The UK passed its EU referendum last week with a majority supporting the leave camp. The economic uncertainties will certainly lead to a weaker business and consumer confidence for manufacturing and import/export names and this will certainly be a negative for car demand in the UK which could negatively impact JLR (NYSE:TTM). By backing out of the EU, the UK's trade agreement with the union blocks will face many uncertainties as there could be restriction in movements of skilled workers, a negative to JLR's R&D effort. On the other hand, JLR may benefit from the depreciating sterling. However, I see more negatives than positives and I am turning cautious on JLR in the medium-term.
After the referendum result was published, the sterling fell 8% against the USD and 5% against the euro. With 80% of its cars manufactured in the UK going to North America, China, Europe and the rest of the world, JLR could see higher revenue and EBITDA on lower sterling against the other currencies. One way to take advantage of the lower sterling is to increase sales by offering higher incentives (JLR has one of the lowest incentives amongst the automakers in the US and globally) and/or enhance its margins. However, I believe that investors should not overlook the economic uncertainties and the impact on the demand for JLR given that the UK and the EU accounts for roughly 45% of JLR's volume in FY16.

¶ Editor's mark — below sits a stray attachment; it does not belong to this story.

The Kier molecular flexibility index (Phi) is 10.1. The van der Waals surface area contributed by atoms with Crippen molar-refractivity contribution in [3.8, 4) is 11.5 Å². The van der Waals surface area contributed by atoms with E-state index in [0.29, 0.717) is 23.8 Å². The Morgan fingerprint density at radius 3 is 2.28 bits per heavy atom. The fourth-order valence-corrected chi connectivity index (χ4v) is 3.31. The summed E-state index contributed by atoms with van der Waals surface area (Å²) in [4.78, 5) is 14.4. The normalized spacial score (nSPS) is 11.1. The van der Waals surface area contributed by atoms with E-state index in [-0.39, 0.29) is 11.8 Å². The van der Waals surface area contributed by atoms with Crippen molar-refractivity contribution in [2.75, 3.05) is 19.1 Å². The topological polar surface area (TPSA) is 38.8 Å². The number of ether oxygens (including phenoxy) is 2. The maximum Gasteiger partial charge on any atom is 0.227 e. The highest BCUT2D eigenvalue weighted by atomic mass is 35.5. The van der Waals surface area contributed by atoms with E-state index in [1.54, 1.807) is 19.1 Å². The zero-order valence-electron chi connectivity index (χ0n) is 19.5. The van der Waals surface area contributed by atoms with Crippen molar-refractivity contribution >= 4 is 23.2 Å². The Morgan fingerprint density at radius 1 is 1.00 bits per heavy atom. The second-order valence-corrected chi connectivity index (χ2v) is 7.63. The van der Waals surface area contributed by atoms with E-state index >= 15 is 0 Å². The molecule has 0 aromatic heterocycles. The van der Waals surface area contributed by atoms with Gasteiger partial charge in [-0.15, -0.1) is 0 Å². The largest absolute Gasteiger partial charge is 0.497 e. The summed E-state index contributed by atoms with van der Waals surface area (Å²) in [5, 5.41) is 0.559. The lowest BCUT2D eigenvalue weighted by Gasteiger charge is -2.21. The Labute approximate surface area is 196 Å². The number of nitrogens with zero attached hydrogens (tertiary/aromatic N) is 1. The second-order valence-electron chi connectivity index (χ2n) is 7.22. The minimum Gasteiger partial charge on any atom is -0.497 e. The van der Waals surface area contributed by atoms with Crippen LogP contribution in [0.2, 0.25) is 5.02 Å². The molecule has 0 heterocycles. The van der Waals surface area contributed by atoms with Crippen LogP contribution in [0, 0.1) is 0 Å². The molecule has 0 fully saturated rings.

There are also several economic uncertainties involving the UK leaving the EU. First, movements of human capital may be hindered in the wake of the UK exist, thereby negatively impacting JLR's R&D effort as I have mentioned previously. The UK and the EU have an integrated automotive industry with the UK exporting 80% of its auto production and imports 90% of its light vehicles (80% of which comes from the EU). Additionally, cost are dominated in Euros with half of the components used in the UK coming from the continent. Brexit could also force JLR to pay higher tariff to selling cars in the EU and pay higher tariff on components imported from the EU compared with the free movements of goods that it is currently enjoying more. This will mean higher cost on the UK manufacturers and higher cost for the EU buyers of UK-made goods. With the UK relying on the EU for capital goods, components and human capital, this will exert considerable pressure on UK-based manufacturers.
Disclosure: I/we have no positions in any stocks mentioned, and no plans to initiate any positions within the next 72 hours.
I wrote this article myself, and it expresses my own opinions. I am not receiving compensation for it (other than from Seeking Alpha). I have no business relationship with any company whose stock is mentioned in this article.